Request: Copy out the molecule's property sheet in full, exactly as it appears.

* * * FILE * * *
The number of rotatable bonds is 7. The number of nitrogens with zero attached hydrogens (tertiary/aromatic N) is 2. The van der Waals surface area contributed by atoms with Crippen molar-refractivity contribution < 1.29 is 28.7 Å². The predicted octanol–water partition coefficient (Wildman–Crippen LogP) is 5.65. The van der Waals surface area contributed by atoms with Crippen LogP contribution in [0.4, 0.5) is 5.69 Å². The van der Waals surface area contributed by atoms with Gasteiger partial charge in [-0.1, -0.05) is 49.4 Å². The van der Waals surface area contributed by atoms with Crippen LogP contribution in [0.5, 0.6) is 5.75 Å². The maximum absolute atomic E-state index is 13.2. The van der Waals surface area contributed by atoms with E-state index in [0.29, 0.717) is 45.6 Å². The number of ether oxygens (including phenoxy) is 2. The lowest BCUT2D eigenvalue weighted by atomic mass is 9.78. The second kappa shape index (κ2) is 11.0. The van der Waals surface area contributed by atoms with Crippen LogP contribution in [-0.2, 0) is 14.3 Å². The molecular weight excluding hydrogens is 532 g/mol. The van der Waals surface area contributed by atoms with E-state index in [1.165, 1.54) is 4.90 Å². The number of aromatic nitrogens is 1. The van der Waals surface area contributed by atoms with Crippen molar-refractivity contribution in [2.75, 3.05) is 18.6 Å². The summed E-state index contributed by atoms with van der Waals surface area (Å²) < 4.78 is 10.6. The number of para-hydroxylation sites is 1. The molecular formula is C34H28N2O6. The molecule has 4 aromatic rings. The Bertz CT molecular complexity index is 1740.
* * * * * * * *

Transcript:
The number of rotatable bonds is 7. The number of nitrogens with zero attached hydrogens (tertiary/aromatic N) is 2. The van der Waals surface area contributed by atoms with Crippen molar-refractivity contribution < 1.29 is 28.7 Å². The predicted octanol–water partition coefficient (Wildman–Crippen LogP) is 5.65. The van der Waals surface area contributed by atoms with Crippen LogP contribution in [0.4, 0.5) is 5.69 Å². The van der Waals surface area contributed by atoms with Gasteiger partial charge in [-0.1, -0.05) is 49.4 Å². The van der Waals surface area contributed by atoms with Crippen LogP contribution in [0.5, 0.6) is 5.75 Å². The maximum absolute atomic E-state index is 13.2. The van der Waals surface area contributed by atoms with E-state index in [0.29, 0.717) is 45.6 Å². The number of ether oxygens (including phenoxy) is 2. The lowest BCUT2D eigenvalue weighted by atomic mass is 9.78. The second kappa shape index (κ2) is 11.0. The van der Waals surface area contributed by atoms with Crippen LogP contribution in [-0.2, 0) is 14.3 Å². The molecular weight excluding hydrogens is 532 g/mol. The van der Waals surface area contributed by atoms with E-state index in [1.165, 1.54) is 4.90 Å². The number of aromatic nitrogens is 1. The van der Waals surface area contributed by atoms with Crippen molar-refractivity contribution in [2.75, 3.05) is 18.6 Å². The summed E-state index contributed by atoms with van der Waals surface area (Å²) < 4.78 is 10.6. The number of para-hydroxylation sites is 1. The molecular formula is C34H28N2O6. The molecule has 4 aromatic rings. The Bertz CT molecular complexity index is 1740.